A rare disorder characterized by progressive neurological deterioration due to compression of the spinal cord in the spine.
* Defective neural tube closing * Lower spine lesion * Lower spine hair patch * Lower spine dimple * Lower spine fatty tumor
Normally, about 20 days after conception, the embryo develops a neural groove in the dorsal ectoderm. This groove rapidly deepens, and the two edges fuse to form the neural tube. By about day 23, this tube is completely closed except for an opening at each end. Theoretically, if the posterior portion of this neural tube fails to close by the 4th week of gestation, or if it closes but then splits open from a cause such as an abnormal increase in CSF later in the first trimester, a spinal defect results. Viruses, radiation, and other environmental factors may be responsible for such defects. However, spinal cord defects occur more often in offspring of women who have previously had children with similar defects, so genetic factors may also be responsible.
Meningocele and myelomeningocele are obvious on examination; transillumination of the protruding sac can sometimes distinguish between them. (In meningocele, it typically transilluminates; in myelomeningocele, it doesn’t.) In myelomeningocele, a pinprick examination of the legs and trunk shows the level of sensory and motor involvement; skull X-rays, cephalic measurements, and a computed tomography scan demonstrate associated hydrocephalus. Other appropriate laboratory tests in patients with myelomeningocele include urinalysis, urine cultures, and tests for renal function starting in the neonatal period and continuing at regular intervals. Although amniocentesis can detect only open defects, such as myelomeningocele and meningocele, this procedure is recommended for all pregnant women who have previously had children with spinal cord defects; these women are at an increased risk for having children with similar defects. If these defects are present, amniocentesis shows increased alpha-fetoprotein levels by 14 weeks’gestation. Ultrasonography can also detect or confirm the presence and extent of neural tube defects.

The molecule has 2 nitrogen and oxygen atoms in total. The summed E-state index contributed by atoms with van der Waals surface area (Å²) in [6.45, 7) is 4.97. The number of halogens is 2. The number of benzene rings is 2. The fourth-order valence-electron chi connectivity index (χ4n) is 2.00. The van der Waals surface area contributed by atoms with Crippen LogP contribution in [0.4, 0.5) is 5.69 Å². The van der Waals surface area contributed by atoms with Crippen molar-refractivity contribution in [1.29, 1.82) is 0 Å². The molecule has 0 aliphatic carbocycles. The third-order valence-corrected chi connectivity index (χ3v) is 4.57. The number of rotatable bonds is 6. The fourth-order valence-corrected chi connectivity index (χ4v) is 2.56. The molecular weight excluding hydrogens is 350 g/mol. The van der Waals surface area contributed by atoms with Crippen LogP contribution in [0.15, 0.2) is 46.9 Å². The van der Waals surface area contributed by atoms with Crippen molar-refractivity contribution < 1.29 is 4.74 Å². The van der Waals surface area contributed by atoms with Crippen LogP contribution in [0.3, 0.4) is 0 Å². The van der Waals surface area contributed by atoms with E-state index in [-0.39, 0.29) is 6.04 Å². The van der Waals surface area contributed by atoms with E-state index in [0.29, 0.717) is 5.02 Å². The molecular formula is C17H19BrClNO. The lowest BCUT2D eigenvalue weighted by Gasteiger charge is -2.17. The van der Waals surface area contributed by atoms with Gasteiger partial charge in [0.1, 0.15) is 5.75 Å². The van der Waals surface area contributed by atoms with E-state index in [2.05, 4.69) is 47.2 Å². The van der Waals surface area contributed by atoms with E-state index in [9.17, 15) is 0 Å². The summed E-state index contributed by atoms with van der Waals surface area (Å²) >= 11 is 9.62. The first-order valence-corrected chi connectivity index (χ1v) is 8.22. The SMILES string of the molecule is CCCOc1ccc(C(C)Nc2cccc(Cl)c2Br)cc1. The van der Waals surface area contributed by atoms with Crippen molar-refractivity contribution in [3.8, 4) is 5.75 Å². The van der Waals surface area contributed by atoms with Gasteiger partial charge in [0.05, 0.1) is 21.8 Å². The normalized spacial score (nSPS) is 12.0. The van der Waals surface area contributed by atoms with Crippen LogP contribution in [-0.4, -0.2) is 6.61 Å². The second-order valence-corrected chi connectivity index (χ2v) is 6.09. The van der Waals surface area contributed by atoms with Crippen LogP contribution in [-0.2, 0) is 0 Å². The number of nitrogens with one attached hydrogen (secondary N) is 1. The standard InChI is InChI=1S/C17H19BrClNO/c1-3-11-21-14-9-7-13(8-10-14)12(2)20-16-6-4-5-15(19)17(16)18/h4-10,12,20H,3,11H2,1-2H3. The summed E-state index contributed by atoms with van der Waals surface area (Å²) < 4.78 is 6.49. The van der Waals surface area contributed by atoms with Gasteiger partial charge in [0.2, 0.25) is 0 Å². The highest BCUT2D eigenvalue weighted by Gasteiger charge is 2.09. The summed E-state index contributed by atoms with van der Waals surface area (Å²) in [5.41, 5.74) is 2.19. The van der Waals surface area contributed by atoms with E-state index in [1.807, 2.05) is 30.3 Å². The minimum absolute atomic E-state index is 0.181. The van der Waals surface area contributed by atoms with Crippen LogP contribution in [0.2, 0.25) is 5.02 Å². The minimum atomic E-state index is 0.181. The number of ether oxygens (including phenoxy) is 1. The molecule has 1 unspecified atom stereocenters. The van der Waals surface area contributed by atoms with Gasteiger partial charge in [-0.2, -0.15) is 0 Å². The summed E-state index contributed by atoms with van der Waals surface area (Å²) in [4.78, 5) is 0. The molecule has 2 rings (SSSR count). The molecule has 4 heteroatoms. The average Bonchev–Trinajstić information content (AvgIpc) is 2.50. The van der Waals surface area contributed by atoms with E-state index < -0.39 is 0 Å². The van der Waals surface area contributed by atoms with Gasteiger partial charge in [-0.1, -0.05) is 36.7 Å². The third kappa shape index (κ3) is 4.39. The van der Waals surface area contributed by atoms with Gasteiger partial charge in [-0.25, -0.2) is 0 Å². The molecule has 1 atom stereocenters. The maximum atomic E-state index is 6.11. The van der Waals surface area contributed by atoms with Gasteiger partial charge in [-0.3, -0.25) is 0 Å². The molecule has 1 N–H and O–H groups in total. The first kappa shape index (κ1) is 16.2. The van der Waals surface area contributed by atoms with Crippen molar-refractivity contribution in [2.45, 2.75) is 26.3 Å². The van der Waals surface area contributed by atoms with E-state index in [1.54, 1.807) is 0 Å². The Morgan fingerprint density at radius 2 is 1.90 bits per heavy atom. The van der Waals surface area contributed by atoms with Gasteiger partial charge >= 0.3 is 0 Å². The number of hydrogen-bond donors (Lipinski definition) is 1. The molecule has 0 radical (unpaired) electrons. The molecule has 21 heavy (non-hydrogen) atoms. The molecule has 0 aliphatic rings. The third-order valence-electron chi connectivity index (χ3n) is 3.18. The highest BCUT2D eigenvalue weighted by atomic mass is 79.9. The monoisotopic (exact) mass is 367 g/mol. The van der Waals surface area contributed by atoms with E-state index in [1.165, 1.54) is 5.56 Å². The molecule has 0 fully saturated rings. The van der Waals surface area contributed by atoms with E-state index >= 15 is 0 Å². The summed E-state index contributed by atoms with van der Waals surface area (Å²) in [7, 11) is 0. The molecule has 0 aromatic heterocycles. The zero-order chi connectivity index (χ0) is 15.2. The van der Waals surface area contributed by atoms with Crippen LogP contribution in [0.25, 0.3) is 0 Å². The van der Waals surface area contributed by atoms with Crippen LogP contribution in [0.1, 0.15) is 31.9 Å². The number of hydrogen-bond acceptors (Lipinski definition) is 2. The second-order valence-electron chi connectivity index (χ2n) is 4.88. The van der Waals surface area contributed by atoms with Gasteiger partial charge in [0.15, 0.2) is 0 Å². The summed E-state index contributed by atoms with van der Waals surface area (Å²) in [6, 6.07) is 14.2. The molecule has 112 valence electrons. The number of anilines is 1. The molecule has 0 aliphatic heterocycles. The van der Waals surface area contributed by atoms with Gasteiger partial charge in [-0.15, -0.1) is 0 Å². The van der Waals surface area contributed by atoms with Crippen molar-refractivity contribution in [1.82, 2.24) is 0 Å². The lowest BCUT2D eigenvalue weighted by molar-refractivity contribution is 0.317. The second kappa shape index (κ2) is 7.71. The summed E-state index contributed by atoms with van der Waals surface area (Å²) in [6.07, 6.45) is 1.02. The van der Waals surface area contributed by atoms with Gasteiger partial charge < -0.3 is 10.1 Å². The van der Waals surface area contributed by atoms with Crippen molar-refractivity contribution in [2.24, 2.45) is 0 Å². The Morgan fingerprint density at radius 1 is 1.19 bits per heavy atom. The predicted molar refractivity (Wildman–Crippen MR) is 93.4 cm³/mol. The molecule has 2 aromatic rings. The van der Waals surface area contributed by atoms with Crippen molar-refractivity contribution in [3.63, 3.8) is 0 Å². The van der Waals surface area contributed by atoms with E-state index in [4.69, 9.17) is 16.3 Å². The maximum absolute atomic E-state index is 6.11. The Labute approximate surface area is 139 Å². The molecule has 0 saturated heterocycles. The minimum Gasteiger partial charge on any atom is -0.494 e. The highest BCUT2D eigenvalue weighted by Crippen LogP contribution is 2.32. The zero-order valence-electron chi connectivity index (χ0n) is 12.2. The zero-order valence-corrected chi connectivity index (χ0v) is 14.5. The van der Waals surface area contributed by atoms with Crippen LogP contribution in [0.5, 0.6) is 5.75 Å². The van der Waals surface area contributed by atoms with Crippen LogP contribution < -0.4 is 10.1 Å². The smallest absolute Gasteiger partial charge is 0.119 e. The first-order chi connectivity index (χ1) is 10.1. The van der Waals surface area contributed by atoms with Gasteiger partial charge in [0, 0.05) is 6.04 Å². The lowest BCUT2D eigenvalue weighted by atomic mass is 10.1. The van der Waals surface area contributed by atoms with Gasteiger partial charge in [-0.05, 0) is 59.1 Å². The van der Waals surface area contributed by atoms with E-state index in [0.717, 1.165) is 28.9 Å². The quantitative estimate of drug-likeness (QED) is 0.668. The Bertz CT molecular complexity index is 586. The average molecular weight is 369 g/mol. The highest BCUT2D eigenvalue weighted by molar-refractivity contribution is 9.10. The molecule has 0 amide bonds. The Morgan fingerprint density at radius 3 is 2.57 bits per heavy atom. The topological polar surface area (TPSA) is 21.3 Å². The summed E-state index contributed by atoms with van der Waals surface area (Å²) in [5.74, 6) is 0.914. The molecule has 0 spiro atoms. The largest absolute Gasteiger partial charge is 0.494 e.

Spina bifida occulta usually requires no treatment. Treatment of meningocele consists of surgical closure of the protruding sac and continual assessment of growth and development. Treatment of myelomeningocele requires repair of the sac and supportive measures to promote independence and prevent further complications. Surgery doesn’t reverse neurologic deficits. A shunt may be needed to relieve associated hydrocephalus. If the patient has a severe spinal defect, short- and long-term treatment will require a team approach, including a neurosurgeon, orthopedist, urologist, nurse, social worker, occupational and physical therapists, and parents.